The college football regular season is in the books, and the top quarterback prospect is a strong-armed, experienced signal-caller from the SEC.
Drew Lock didn't have the Heisman-caliber campaign some expected from him in 2018 but finished with a completion percentage of 63.2 while tossing 25 touchdowns to just eight interceptions at a respectable 7.83 yards per attempt. Yes, he threw 44 touchdowns a season ago, but I liked the consistency from him in 2018 as compared to his boom-or-bust style in 2017.
Instead of what's been the general analysis of each quarterback, I'm putting a wrap on the regular season with strengths and weaknesses of the top 5.
Here's the latest edition of QB Stock Watch.
1. Drew Lock, QB, Missouri: Stock Steady
Strengths: Huge arm. Capable of making throws with high velocity from awkward arm angles. Loads of experience in the SEC. Good size. Quick release. Decently athletic for the quarterback spot. Aggressive to all areas of the field. There isn't a throw he thinks he can't make. Typically impressive throwing on the run. Possesses the ability to stand patiently in the pocket and survey the field while subtly drifting away from pressure. Can move through progressions.
Weaknesses: Ball-placement can be spotty. Locking onto first read can lead to bad decisions or misreads of coverage. While pocket patience is there, he's not consistent with it and can prematurely leave clean pockets.
Bowl game: AutoZone Liberty Bowl, December 31 at 3:45 p.m. ET against Oklahoma State
2. Ryan Finley, NC State: Stock Steady
Strengths: Capable of making anticipation throws. Pinpoint accurate in the back-shoulder game. Will give his receivers a chance to make a play on the ball in traffic. Reliable accuracy. Can dice up a zone defense in the short-to-intermediate ranges. Plenty of experience throwing on the run on designed rollouts. Full-field reader. Downfield touch is well above average. Extremely experienced. Good athlete for the position with NFL size. Flashes pocket patience/drifting skills.
Weaknesses: Weak arm and tendency to fade away from throws leads to longer throws taking a while to get to intended target. Ball placement isn't always as great as you'd expect from a veteran quarterback. When he doesn't like what he sees after going through first few reads, he can leave clean pockets and/or run into pressure. Seemingly knows the limitations of his arm, which leads to him sometimes not releasing the ball to open receivers.
Bowl game: TaxSlayer Gator Bowl, December 31 at 7:30 p.m. ET against Texas A&M
3. Justin Herbert, Oregon: Stock Down
Strengths: Tall, live arm, and very athletic. Impressive accuracy to the intermediate level of the field. Can make anticipation throws to the sideline. Aggressive down the seam. Elite ability to throw with accuracy on the run. Shows what seemingly looks like natural pocket-management skills. Can be patient while scanning.
Weaknesses: Downfield accuracy needs a lot of work. Ball-placement issues pop up on occasion, even on shorter passes. Can hold the ball too long, leading to sacks or unnecessary pressure. More pass breakups on his throws than what you normally see. Not super experienced.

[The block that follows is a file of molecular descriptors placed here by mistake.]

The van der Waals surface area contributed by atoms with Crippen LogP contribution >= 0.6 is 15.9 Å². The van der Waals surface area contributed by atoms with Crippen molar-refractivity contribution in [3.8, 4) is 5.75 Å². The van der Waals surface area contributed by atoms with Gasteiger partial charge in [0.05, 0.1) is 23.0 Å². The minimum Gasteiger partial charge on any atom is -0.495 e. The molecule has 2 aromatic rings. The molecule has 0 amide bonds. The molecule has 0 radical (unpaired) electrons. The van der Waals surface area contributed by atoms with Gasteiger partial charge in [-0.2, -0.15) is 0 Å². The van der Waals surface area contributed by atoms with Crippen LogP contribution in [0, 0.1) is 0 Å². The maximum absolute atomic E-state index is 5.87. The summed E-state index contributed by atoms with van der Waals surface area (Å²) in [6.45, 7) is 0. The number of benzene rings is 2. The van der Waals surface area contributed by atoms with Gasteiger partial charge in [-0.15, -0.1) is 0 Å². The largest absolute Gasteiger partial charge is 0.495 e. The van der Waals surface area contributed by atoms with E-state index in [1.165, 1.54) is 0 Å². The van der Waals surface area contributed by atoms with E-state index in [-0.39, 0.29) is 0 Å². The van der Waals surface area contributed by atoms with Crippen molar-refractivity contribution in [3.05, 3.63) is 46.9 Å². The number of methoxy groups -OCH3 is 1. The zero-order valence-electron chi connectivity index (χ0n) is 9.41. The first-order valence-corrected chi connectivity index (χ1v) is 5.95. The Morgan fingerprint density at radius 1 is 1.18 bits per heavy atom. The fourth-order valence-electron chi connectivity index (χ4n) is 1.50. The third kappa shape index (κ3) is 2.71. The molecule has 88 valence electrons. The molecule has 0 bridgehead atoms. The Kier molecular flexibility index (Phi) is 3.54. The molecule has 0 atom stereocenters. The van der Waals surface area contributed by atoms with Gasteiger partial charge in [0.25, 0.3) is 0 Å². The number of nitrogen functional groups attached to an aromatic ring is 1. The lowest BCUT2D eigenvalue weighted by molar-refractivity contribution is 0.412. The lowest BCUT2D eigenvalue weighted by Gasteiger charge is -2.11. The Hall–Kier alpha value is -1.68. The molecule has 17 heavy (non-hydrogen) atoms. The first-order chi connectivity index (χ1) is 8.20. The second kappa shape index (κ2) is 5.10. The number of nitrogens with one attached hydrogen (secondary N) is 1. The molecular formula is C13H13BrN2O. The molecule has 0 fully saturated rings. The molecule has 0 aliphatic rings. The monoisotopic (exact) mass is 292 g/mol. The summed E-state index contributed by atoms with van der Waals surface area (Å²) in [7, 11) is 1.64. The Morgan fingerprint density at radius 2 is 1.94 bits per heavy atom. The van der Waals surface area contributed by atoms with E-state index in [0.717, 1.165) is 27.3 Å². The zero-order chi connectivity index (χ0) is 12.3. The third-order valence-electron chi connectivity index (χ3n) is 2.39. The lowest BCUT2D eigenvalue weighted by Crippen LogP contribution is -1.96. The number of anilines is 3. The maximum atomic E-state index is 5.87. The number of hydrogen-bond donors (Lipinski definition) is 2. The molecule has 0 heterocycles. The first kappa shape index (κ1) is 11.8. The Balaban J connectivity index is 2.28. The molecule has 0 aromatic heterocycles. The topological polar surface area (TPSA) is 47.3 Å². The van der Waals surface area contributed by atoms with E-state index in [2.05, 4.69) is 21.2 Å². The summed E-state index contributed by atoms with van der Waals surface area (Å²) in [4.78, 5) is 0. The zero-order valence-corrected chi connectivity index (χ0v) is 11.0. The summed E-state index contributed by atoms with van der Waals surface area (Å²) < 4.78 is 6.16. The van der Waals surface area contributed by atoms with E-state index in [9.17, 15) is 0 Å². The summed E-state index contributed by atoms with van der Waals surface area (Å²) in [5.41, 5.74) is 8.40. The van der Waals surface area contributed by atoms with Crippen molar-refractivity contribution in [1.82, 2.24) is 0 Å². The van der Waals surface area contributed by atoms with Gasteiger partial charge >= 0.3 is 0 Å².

Bowl Game: RedBox Bowl, December 31 at 3 p.m. ET against Michigan State
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4. Dwayne Haskins, Ohio State: Stock Up
Strengths: Well beyond his years with quickness through progressions and ability to read the entire field. Strong arm. Repeatedly climbs into the pocket after getting the top of his drop. Good accuracy to all levels of the field. Decently mobile but wants to distribute the football from inside the pocket.
Weaknesses: One season of starting experience. Though his delivery is relatively quick, the ball does loop a bit. Wasn't pressured much in 2018. When he was, he unsurprisingly -- due to lack of experience -- had issues with keeping his eyes up and drifting away from oncoming defenders. Not necessarily on him, but a sizable chunk of his production came on easy throws in which supreme athletes around him ran after the catch.
Bowl Game: Rose Bowl, Jan. 1 at 5 p.m. ET against Washington
5. Will Grier, West Virginia: Stock Steady
Strengths: Has long stretches of impeccable downfield accuracy. Can shred zone defenses due to quick release, and a keen understanding of where he needs to go with the football. Ability to calmly stand in and check multiple reads. Good pocket-drifting skills. Rapid release.
Weaknesses: Somewhat undersized and has major arm-strength issues. Simply can't drive the ball on longer throws that don't have a ton of air under them. Can get overly anxious when pressure mounts and try to do too much by way of scrambling, which leads to big plays for the defense. Surprising amount of coverage misreading. A lot of quick screens must be factored into his production.
Bowl game: Camping World Bowl, December 28 at 5:15 p.m. ET against Syracuse